The Playoff Roller-Coaster Of The 1990 Cincinnati Bengals

The 1990 Cincinnati Bengals were looking for a comeback season. After coming within 34 seconds of winning the Super Bowl in 1988, the Bengals had gone up and down for much of 1989 and missed the playoffs. The up-and-down roller-coaster didn’t stop in 1990, but they did get back into the postseason and won a game when they got there.

Quarterback Boomer Esiason and big-play wideouts Eddie Brown and Tim McGee brought the flash, but the Bengals really thrived on a power running game. James Brooks was consistent and physical, and 1990 was no exception. He ran for over 1,000 yards and made the Pro Bowl. Up front, future Hall of Fame left tackle Anthony Munoz was 1st-team All-NFL in 1990 and tight end Rodney Holman was another Pro Bowler.

The offense ranked 7th in the NFL in points scored and covered for a defense that only ranked 19th. The Bengals D had a couple good individual talents, notably Pro Bowl strong safety David Fulcher. They also hit with the 12th overall pick in the draft, as outside linebacker James Francis stepped in and recorded eight sacks. But there was not enough consistency.

Cincinnati started 5-2 against a soft schedule. Decisive losses at Seattle and the division rival Houston Oilers were disappointing, but not game-changers.

The same couldn’t be said about a Sunday Night trip to lowly Atlanta when the Bengals turned the ball over four times and lost 38-17. Or coming home to face mediocre New Orleans and being pounded on the ground by Craig Heyward and Reuben Mayes in a 21-7 loss. Cincinnati went into the bye week, at 5-4.

Two games in three weeks against the Pittsburgh Steelers loomed and the running of Brooks got Cincinnati back on track. Brooks ran for 105 yards in the rain at home, the Bengals played mistake-free and they won 27-3. Two weeks later on the road they used the ground game and tempo control to grind out a 16-12 win.

But in between, Cincinnati stumbled and lost to mediocre Indianapolis. The Bengals entered the final quarter of the season at 7-5. They still led the Steelers and Oilers by a game in the race for the AFC Central (a division that included Cleveland)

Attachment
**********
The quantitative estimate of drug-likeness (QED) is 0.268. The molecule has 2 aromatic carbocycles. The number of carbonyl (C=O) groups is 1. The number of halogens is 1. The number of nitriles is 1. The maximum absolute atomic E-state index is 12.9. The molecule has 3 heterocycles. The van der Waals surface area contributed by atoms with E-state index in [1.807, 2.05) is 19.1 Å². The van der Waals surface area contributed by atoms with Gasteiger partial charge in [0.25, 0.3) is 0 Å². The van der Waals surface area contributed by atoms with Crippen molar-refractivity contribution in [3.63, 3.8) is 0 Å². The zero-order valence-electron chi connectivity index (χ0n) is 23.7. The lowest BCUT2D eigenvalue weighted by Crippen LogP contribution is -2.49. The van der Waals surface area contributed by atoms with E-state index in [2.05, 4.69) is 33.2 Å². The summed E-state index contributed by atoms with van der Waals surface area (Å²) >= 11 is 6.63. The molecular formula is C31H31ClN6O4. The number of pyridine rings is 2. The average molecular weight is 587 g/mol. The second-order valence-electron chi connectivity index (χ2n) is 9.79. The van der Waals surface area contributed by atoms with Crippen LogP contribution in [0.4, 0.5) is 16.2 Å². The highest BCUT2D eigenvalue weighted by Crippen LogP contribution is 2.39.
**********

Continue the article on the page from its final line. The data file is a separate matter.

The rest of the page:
The schedule turned against them, with games against the two-time defending champion San Francisco 49ers and the playoff-bound Los Angeles Raiders in consecutive weeks. The Bengals didn’t play badly, but they lost both games. At 7-7, Cincinnati was now a game back of both Pittsburgh and Houston.

The Oilers came to town on December 23 and immediately jumped out to a 10-0 lead, but head coach Sam Wyche stuck with the running game and Brooks rewarded him. He ran for over 200 yards and the Bengals romped, 40-20.

Cincinnati beat Cleveland 21-14 in the finale and clinched a wild-card berth. Now they had to watch Oilers-Steelers from Houston on Sunday Night. If Pittsburgh, at 9-6, lost, there would be a three-way tie of 9-7 teams. The Bengals had swept the Steelers and split with the Oilers, thus giving them the edge. Houston blew out Pittsburgh 34-14 and Cincinnati was division champs.

From beating Houston to pulling for them to playing them again…it was quite the roller-coaster for two teams that really disliked each other in those days, but the bracket sent the Oilers back into Cincy for the first-round game. Houston was missing Hall of Fame quarterback Warren Moon. Backup Cody Carlson had won the Steeler game, but that proved to be one-game magic. Carlson struggled to a 16/33 for 165 yards showing in this early Sunday afternoon playoff game.

Meanwhile, Cincinnati came out firing on all cylinders. Even with Brooks needing to leave the game early with a dislocated thumb, they still won the rushing yardage battle 187-67. Esiason was excellent and efficient, going 14/20 for 150 yards, no mistakes and he used eight different receivers. It was 20-0 at halftime, reached 34-0 in the third quarter and ended 41-14.

The following Sunday in Los Angeles the season came to an end with a tough 20-10 loss to the Raiders. The game was tied 10-10 in the fourth quarter, but L.A. had a running back tandem of Marcus Allen and Bo Jackson that was too much to overcome. Although unfortunately, Bo suffered a hip injury in the second half that would end his career.

From the Cincinnati standpoint, it was the end of an era. Wyche had come on in 1984 and produced teams that were mostly competitive, even if they only made the playoffs twice. Following a 3-13 season in 1991, Wyche was fired and the franchise fell apart. They didn’t make the playoffs again until 2005. And these 1990 Cincinnati Bengals were the last edition to get out of the first round.